I was fascinated by jukeboxes when I was a kid. They were everywhere when I was growing up – in greasy-spoon diners, in upscale eateries and even in the dining room of the posh country club which my father would take us to go swimming. I could never resist watching one of them robotically search its rack for a particular side, put it on, and play it. Every time my family ate out, my siblings and I would bug them for change to play a record by Freddy Cannon, Gary “U.S.” Bonds, or (much to their unending chagrin), the Beatles.
The boys from Liverpool inspired a mini moral panic in my industrial home town even a good year or so before John Lennon's ill-advised wisecrack about Jesus. People my parents' age traded innumerable jokes, each one sillier and more tasteless than the next (“How much 2-4-D do you need to get rid of The Beatles?”) Everyone from borscht belt comedians to our very own teachers weighed in with their own snide commentary. Actually, my fourth grade music teacher, bless her, relented and led the class in rousing renditions of I Want To Hold Your Hand and She Loves You at the end of each class. She seemed to be genuinely enjoying it! (Did she watch the Fab Four on Ed Sullivan like so many did then? We can only guess!) It wasn't long until school administrators put a stop to it, doubtlessly due to pressure from not-with-it parents!
Anyway, back to jukeboxes. On one afternoon at my father's favorite diner, while begging him for a dime to stuff into wall box near our table, my father, businessman that he was, asked me rhetorically why I should spend a dime to hear a song once when for a dollar (or a mere ten dimes) I could buy the record for a buck and hear it as many times as I wanted to? He sweetened the deal by offering me a dollar to buy it with. That clinched it. The next day he dropped me off at Woolworth's, me with dollar in hand, heading straight for the record department. That is how I got my first Beatles record - She Loves You b/w I'll Get You, on Swan records. I played that record – both sides of it – on my little $18.00 Spear-Tone portable phonograph until the grooves turned white.
The boys from Liverpool were with me, individually or as a group, at every stage of my life. They were there when I got my first library card and my first pet. They were there when I began high school and when I graduated. They were there when I got my first part-time job. They were there when I met my first girlfriend (They weren't there the night I lost my virginity. That honor went to their mentors, the Everly Brothers, but that's another story for another time).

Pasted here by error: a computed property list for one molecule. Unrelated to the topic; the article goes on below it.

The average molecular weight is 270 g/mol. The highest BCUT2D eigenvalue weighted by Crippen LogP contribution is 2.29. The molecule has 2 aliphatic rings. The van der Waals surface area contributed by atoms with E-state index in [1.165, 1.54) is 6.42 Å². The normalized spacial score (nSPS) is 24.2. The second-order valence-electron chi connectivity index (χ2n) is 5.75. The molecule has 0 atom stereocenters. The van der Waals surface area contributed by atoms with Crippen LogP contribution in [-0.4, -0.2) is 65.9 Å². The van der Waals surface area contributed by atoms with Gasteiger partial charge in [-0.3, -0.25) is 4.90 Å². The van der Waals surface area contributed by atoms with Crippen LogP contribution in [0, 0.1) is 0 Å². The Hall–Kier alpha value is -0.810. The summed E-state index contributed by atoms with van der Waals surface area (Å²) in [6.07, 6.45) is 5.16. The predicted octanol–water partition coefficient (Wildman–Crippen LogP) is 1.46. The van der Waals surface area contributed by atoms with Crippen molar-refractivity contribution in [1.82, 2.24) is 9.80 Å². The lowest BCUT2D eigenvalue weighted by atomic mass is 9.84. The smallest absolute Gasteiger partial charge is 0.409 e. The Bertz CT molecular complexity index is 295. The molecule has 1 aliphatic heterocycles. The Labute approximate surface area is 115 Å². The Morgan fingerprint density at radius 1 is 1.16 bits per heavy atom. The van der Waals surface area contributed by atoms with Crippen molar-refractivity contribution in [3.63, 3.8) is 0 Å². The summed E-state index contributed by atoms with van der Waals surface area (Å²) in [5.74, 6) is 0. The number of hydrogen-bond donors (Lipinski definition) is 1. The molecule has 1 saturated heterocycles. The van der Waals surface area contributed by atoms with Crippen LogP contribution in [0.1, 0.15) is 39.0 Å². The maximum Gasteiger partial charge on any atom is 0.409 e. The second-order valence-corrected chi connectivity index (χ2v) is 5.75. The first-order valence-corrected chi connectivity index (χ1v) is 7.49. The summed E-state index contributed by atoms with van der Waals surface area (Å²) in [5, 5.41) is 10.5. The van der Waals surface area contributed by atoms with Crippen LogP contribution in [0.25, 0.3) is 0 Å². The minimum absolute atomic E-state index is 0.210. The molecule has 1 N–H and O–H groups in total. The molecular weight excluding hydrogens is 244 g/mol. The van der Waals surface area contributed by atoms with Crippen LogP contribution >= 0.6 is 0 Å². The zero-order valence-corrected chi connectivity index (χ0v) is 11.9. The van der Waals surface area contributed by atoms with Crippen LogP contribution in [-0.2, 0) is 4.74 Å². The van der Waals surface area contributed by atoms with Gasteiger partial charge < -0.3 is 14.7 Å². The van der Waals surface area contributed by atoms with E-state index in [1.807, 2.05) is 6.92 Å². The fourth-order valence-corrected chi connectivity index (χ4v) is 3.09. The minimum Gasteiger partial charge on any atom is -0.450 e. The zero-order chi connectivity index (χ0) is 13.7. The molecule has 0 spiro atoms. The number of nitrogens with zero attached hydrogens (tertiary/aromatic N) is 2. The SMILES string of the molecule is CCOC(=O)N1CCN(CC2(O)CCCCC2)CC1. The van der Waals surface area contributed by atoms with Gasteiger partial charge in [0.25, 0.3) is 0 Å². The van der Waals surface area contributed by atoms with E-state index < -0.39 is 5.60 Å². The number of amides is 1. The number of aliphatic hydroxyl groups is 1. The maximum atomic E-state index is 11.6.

One frigid, snowy day in 1970, the local record shop I hung out at treated all present to a hearing of John Lennon and his wife Yoko Ono's “Plastic Ono Band” album. I had heard that he was in therapy, but damn, I still wasn't prepared to hear so much anger and agony on vinyl. It got to me, because I knew he wasn't faking it. His low-key but acidic vilification of the social system he grew up in (Working Class Hero) made my blood boil; the the litany of indignities he'd suffered while growing up were chillingly similar to the ones which I'd endured. The lyric "God is a concept by which we measure our pain" (God) made me flinch. It also made me think. The primal screams at the end of I Found Out tied my guts in knots with each one.
Months later Lennon's audio Christmas card Happy Xmas (War Is Over) made its appearance. I was mesmerized by its green vinyl and Lennon's face morphing into Yoko's on the label (and remember, there was no Photoshop back then!). Its antiwar message seemed candy-coated to me but mainly it seemed to make it more palatable, not to dumb it down. The children's choir singing Yoko's refrain ("War is over if you want it!") made it almost sound to me like a children's record.
I never paid that much attention to John Lennon over the ensuing years (save for the time my idol Frank Zappa did a surprise jam session with him at the Fillmore East). I didn't dislike his music, it just wasn't my thing anymore. My tastes were rapidly gravitating toward electronic artists like Wendy (then Walter) Carlos, “Kraut rock” bands like Can and Tangerine Dream and eventually, punk and New Wave. Yet I know that even these wildly diverse flavors of music all owed props to John Lennon and his former bandmates in one way or another (I think it said something when new-wave act Generation X covered Lennon's Gimme Some Truth, one of the the angriest songs ever recorded in the pre-punk era).
I wasn't watching Monday Night Football on the evening of December 8, 1980 when sportscaster Howard Cosell broke into the play-by-play to bring viewers the news of John Lennon's assassination by a deranged fan (or by an undercover government agent, depending on who you talked to). That grim task fell to Gerry Martire. At the time, he was the general manager of WHRW, the radio station of my alma mater. A talented man with impeccable on-air patter so unlike many college jocks trying to break into the business, he'd managed to land himself a paying gig the local album-oriented-rock outlet, WAAL, or “The Whale” as it dubbed itself. I just happened to be listening to his air shift that night when he broke in after a song had just finished. As I recall, he was virtually in tears as he read the Associated Press bulletin.
I was too.